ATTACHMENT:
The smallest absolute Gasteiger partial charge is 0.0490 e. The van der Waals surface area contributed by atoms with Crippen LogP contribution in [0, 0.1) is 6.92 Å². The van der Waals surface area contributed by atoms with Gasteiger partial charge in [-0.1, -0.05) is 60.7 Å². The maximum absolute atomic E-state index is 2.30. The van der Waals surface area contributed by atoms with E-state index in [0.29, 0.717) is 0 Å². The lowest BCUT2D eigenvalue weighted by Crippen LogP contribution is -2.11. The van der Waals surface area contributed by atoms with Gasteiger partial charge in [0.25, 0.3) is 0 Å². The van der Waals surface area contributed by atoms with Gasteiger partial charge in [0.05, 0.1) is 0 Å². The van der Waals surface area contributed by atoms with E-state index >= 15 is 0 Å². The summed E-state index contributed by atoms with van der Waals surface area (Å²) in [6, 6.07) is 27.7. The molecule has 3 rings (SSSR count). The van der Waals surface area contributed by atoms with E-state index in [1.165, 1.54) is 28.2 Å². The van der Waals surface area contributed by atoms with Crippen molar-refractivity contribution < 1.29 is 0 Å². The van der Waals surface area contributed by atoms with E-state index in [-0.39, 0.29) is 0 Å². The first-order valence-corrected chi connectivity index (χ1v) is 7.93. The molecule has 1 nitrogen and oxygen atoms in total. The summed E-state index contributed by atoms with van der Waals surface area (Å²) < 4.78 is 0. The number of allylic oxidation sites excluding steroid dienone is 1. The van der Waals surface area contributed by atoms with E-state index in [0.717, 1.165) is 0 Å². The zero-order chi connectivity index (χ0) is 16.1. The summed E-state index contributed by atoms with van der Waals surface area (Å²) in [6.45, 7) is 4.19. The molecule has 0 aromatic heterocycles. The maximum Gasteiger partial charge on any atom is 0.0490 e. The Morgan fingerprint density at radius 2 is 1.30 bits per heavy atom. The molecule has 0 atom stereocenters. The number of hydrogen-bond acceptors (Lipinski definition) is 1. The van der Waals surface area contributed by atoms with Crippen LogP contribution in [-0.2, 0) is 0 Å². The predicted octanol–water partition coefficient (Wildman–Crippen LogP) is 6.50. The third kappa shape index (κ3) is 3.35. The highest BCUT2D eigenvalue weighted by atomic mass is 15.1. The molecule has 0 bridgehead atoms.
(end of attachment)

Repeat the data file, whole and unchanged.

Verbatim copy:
The smallest absolute Gasteiger partial charge is 0.0490 e. The van der Waals surface area contributed by atoms with Crippen LogP contribution in [0, 0.1) is 6.92 Å². The van der Waals surface area contributed by atoms with Gasteiger partial charge in [-0.1, -0.05) is 60.7 Å². The maximum absolute atomic E-state index is 2.30. The van der Waals surface area contributed by atoms with E-state index in [0.29, 0.717) is 0 Å². The lowest BCUT2D eigenvalue weighted by Crippen LogP contribution is -2.11. The van der Waals surface area contributed by atoms with Gasteiger partial charge in [0.25, 0.3) is 0 Å². The van der Waals surface area contributed by atoms with Gasteiger partial charge in [0.05, 0.1) is 0 Å². The van der Waals surface area contributed by atoms with E-state index >= 15 is 0 Å². The summed E-state index contributed by atoms with van der Waals surface area (Å²) in [6, 6.07) is 27.7. The molecule has 3 rings (SSSR count). The van der Waals surface area contributed by atoms with E-state index in [1.165, 1.54) is 28.2 Å². The van der Waals surface area contributed by atoms with Crippen molar-refractivity contribution < 1.29 is 0 Å². The van der Waals surface area contributed by atoms with E-state index in [-0.39, 0.29) is 0 Å². The first-order valence-corrected chi connectivity index (χ1v) is 7.93. The molecule has 1 nitrogen and oxygen atoms in total. The summed E-state index contributed by atoms with van der Waals surface area (Å²) < 4.78 is 0. The number of allylic oxidation sites excluding steroid dienone is 1. The van der Waals surface area contributed by atoms with E-state index in [0.717, 1.165) is 0 Å². The zero-order chi connectivity index (χ0) is 16.1. The summed E-state index contributed by atoms with van der Waals surface area (Å²) in [6.45, 7) is 4.19. The molecule has 0 aromatic heterocycles. The maximum Gasteiger partial charge on any atom is 0.0490 e. The Morgan fingerprint density at radius 2 is 1.30 bits per heavy atom. The molecule has 0 atom stereocenters. The number of hydrogen-bond acceptors (Lipinski definition) is 1. The van der Waals surface area contributed by atoms with Crippen LogP contribution in [-0.2, 0) is 0 Å². The predicted octanol–water partition coefficient (Wildman–Crippen LogP) is 6.50. The third kappa shape index (κ3) is 3.35. The highest BCUT2D eigenvalue weighted by atomic mass is 15.1. The molecule has 0 bridgehead atoms.